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China plane crash: How black boxes of crashed Eastern Airlines aircraft will be handled

China plane crash: How black boxes of crashed Eastern Airlines aircraft will be handled

China plane crash: How black boxes of crashed Eastern Airlines aircraft will be handled
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By Reuters Mar 23, 2022 5:40:06 PM IST (Updated)

An official at China's aviation regulator said the black box that was found was "severely damaged" and they were unsure if it was the flight data recorder or the cockpit voice recorder at this stage.Both of the jet's black boxes were manufactured by Honeywell, the official said, without naming the models.

Chinese authorities said on Wednesday they had recovered one of the black boxes of a China Eastern Airlines jet that plunged into a mountainside on Monday with 132 people on board.

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An official at China's aviation regulator said the black box that was found was "severely damaged" and they were unsure if it was the flight data recorder or the cockpit voice recorder at this stage.
Both of the jet's black boxes were manufactured by Honeywell, the official said, without naming the models.
This is how the black box readout process works.
What Are Black Boxes?
They are not actually black but high-visibility orange. Experts disagree how the nickname originated but it has become synonymous with the quest for answers when planes crash.
Many historians attribute their invention to Australian scientist David Warren in the 1950s. They are mandatory.
The aim is not to establish legal liability but to identify causes and help prevent accidents.
How Have They Evolved?
The earliest devices recorded limited data on wire or foil. Modern ones use solid-state memory.
The recordings are housed inside crash-survivable containers able to withstand 3,400 times the force of gravity on impact.
Both black box recordings were recovered from a Ethiopian Airlines 737 MAX crash in March 2019 that, like the China Eastern plane, dove into the ground at a very high velocity.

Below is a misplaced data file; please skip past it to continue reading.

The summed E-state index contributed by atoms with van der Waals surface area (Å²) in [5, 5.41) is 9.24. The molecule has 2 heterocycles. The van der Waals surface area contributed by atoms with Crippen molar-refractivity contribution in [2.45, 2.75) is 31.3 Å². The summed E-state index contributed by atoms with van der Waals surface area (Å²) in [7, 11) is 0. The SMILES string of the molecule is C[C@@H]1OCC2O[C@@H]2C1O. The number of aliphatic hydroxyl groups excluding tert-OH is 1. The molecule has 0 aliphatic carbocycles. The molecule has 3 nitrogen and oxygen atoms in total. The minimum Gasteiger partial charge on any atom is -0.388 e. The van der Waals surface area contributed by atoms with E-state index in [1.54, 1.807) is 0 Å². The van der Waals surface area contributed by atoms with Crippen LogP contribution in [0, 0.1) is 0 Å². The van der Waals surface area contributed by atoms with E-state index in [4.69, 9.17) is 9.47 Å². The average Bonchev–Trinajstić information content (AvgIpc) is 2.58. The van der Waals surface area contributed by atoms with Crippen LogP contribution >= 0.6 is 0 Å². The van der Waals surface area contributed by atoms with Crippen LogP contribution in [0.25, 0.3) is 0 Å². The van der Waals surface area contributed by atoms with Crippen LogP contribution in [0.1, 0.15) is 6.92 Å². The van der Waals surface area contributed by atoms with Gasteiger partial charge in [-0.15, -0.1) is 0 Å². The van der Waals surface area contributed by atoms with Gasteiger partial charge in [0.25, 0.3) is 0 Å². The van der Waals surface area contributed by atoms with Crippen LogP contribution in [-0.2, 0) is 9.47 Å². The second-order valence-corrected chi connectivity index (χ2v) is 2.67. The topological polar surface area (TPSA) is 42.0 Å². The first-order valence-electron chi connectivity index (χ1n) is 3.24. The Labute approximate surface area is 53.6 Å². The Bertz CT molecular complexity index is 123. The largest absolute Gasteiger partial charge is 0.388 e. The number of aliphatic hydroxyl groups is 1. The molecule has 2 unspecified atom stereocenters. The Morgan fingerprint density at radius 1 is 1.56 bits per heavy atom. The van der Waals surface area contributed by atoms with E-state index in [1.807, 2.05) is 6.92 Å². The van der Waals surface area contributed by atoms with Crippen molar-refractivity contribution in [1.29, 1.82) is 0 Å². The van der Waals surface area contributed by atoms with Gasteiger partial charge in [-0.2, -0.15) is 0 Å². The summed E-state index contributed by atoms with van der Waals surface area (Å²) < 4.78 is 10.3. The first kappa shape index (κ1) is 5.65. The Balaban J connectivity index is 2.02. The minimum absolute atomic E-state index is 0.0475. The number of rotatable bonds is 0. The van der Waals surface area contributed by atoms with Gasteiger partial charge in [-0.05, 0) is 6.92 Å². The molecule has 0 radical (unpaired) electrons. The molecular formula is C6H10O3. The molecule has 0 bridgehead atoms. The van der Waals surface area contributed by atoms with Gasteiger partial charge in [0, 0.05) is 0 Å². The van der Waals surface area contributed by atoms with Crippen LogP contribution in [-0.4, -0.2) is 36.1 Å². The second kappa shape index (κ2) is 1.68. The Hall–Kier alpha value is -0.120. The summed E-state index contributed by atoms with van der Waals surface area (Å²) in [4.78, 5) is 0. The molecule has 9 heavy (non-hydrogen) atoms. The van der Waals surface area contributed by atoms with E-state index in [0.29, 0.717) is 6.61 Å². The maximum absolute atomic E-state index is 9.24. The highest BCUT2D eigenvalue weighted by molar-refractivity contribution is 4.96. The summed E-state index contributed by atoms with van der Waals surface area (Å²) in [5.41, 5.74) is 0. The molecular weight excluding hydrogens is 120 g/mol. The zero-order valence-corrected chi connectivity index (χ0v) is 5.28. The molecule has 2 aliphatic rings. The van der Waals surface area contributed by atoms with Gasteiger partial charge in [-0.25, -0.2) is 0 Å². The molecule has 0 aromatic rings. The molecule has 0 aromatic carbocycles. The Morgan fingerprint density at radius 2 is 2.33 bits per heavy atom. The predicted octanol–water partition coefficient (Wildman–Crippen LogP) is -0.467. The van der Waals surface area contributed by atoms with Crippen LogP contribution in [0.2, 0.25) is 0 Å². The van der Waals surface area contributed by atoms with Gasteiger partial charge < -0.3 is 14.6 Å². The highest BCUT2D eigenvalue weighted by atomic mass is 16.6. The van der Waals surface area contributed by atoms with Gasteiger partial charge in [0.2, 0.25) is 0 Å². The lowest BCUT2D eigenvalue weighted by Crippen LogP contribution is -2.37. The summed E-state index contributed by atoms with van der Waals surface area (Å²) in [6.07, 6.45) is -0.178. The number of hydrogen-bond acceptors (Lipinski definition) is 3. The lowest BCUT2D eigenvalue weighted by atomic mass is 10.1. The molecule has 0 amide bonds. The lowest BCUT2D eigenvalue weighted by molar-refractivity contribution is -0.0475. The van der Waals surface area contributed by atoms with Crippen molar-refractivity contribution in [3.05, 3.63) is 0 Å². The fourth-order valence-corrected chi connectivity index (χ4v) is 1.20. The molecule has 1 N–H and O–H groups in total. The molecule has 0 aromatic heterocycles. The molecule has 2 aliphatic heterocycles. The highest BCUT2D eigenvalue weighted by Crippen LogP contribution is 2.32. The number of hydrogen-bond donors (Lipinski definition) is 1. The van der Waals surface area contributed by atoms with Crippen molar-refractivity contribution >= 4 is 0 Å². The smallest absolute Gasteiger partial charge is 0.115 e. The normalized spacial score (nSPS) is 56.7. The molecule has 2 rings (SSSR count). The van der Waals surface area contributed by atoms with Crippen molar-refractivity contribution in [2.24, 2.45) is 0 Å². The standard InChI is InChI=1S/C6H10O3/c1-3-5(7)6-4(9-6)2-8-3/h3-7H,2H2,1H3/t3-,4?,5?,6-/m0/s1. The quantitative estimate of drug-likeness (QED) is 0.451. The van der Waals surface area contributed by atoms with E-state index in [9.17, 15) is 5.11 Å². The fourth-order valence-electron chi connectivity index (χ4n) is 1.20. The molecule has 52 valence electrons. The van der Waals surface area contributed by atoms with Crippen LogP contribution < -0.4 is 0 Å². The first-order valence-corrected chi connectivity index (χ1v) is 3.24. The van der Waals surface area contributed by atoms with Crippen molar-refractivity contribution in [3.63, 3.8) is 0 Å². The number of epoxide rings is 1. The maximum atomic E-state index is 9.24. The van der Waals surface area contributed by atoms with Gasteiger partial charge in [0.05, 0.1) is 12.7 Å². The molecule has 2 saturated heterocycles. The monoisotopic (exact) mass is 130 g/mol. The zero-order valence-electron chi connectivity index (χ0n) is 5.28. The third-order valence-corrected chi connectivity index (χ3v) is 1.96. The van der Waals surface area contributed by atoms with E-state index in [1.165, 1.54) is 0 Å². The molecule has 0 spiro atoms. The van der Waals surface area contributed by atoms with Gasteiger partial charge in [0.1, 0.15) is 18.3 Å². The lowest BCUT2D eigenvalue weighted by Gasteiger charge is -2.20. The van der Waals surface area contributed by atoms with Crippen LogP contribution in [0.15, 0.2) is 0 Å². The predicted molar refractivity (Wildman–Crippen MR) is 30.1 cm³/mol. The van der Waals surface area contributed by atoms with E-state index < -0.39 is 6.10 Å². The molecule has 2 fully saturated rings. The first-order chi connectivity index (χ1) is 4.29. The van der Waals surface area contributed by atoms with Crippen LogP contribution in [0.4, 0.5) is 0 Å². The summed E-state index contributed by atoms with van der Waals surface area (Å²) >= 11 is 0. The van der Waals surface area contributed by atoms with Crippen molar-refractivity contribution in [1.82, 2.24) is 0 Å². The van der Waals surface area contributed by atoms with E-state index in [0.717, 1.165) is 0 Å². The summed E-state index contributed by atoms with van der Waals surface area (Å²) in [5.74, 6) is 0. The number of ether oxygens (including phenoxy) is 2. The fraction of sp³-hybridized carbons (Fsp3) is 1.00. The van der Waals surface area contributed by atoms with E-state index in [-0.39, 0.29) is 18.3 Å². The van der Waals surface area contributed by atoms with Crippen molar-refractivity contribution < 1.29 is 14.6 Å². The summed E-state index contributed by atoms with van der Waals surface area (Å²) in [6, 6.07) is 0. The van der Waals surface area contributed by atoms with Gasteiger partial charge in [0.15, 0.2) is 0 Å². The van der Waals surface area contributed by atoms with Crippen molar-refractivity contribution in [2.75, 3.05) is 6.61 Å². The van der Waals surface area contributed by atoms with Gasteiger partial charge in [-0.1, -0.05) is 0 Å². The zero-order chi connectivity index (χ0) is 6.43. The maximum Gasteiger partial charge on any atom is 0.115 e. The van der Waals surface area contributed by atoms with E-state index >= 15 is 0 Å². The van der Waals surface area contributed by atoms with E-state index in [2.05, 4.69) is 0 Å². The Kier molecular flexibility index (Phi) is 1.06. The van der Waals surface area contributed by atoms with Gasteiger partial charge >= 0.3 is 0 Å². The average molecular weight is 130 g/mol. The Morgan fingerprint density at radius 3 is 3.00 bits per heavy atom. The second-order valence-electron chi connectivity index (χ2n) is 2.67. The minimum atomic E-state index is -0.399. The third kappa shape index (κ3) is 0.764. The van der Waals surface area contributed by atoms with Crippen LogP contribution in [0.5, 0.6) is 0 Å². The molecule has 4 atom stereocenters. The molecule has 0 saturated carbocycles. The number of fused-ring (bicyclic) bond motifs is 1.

How Big Are They?
They weigh about 10 pounds (4.5 kg) and contain four main parts:
  • a chassis or interface designed to secure the device and facilitate recording and playback
  • an underwater locator beacon
  • the core housing or "Crash-Survivable Memory Unit" made of stainless steel or titanium
  • inside there, the recordings on chips or older formats.
  • There are two recorders: a cockpit voice recorder (CVR) for pilot voices and cockpit sounds, and a flight data recorder (FDR) that captures information on parameters including altitude, airspeed, heading and engine thrust.
    How Will The Recorders Be Handled?
    Technicians peel away protective material and carefully clean connections to make sure they do not accidentally erase data. The audio or data file must be downloaded and copied.
    The data itself means nothing at first. It must be decoded from raw files before being turned into graphs.
    Investigators sometimes use "spectral analysis" - a way of examining sounds that allows scientists to pick out barely audible alarms or the first fleeting crack of an explosion.
    How Much Information Is Available?
    It will depend on the exact models of the Honeywell recorders, which has not been disclosed.
    An Air India Express 737-800 with two Honeywell black boxes that crashed in 2020 after overshooting a runway in heavy rain had a CVR capable of 120 minutes of digital audio, according to a final report into the crash.
    That would be more than enough to cover the 66-minute China Eastern flight.
    The FDR on the Air India Express plane recorded about 25 hours of flight data.
    Where Will The Data Be Read?
    Chinese officials have not disclosed where they plan to read the black boxes. In crash investigations, they are typically read domestically if the technology is available.
    If recorders are badly damaged, the operation is occasionally delegated to an overseas agency like France's BEA or the device's manufacturer.
    How Long Will The Results Take?
    Chinese authorities have not specified. That will depend in part on the condition of the recordings and where they are read.
    Interim reports are published after a month but are often sparse. Deeper investigations take a year or more to complete.
    Experts say air accidents are usually caused by a cocktail of factors.
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